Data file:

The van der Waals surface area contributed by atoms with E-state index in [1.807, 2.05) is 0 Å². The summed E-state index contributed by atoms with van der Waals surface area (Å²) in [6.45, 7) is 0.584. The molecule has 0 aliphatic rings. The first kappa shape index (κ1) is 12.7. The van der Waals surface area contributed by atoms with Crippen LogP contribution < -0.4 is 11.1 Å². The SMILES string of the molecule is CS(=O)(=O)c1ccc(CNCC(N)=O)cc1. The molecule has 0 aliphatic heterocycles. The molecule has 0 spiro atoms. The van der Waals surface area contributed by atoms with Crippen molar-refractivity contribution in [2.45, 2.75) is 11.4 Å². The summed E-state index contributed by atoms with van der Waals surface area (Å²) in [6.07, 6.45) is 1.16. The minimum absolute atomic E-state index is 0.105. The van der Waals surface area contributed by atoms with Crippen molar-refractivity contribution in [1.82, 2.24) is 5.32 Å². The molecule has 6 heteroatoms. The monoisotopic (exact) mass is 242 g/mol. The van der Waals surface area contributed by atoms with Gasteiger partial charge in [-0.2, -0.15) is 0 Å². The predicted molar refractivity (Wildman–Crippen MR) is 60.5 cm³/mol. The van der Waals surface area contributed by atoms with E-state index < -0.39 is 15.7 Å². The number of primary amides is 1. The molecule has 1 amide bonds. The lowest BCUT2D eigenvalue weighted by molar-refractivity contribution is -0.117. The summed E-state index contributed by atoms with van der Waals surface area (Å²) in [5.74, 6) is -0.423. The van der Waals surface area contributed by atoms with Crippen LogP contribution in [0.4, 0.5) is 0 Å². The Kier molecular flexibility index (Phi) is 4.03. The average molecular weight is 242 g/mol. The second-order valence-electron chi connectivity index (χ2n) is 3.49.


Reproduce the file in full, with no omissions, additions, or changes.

The van der Waals surface area contributed by atoms with E-state index in [1.807, 2.05) is 0 Å². The summed E-state index contributed by atoms with van der Waals surface area (Å²) in [6.45, 7) is 0.584. The molecule has 0 aliphatic rings. The first kappa shape index (κ1) is 12.7. The van der Waals surface area contributed by atoms with Crippen LogP contribution < -0.4 is 11.1 Å². The SMILES string of the molecule is CS(=O)(=O)c1ccc(CNCC(N)=O)cc1. The molecule has 0 aliphatic heterocycles. The molecule has 0 spiro atoms. The van der Waals surface area contributed by atoms with Crippen molar-refractivity contribution in [2.45, 2.75) is 11.4 Å². The summed E-state index contributed by atoms with van der Waals surface area (Å²) in [6.07, 6.45) is 1.16. The minimum absolute atomic E-state index is 0.105. The van der Waals surface area contributed by atoms with Crippen molar-refractivity contribution in [1.82, 2.24) is 5.32 Å². The molecule has 6 heteroatoms. The monoisotopic (exact) mass is 242 g/mol. The van der Waals surface area contributed by atoms with Gasteiger partial charge in [-0.2, -0.15) is 0 Å². The predicted molar refractivity (Wildman–Crippen MR) is 60.5 cm³/mol. The van der Waals surface area contributed by atoms with E-state index < -0.39 is 15.7 Å². The number of primary amides is 1. The molecule has 1 amide bonds. The lowest BCUT2D eigenvalue weighted by molar-refractivity contribution is -0.117. The summed E-state index contributed by atoms with van der Waals surface area (Å²) in [5.74, 6) is -0.423. The van der Waals surface area contributed by atoms with Crippen LogP contribution in [0.4, 0.5) is 0 Å². The Kier molecular flexibility index (Phi) is 4.03. The average molecular weight is 242 g/mol. The second-order valence-electron chi connectivity index (χ2n) is 3.49.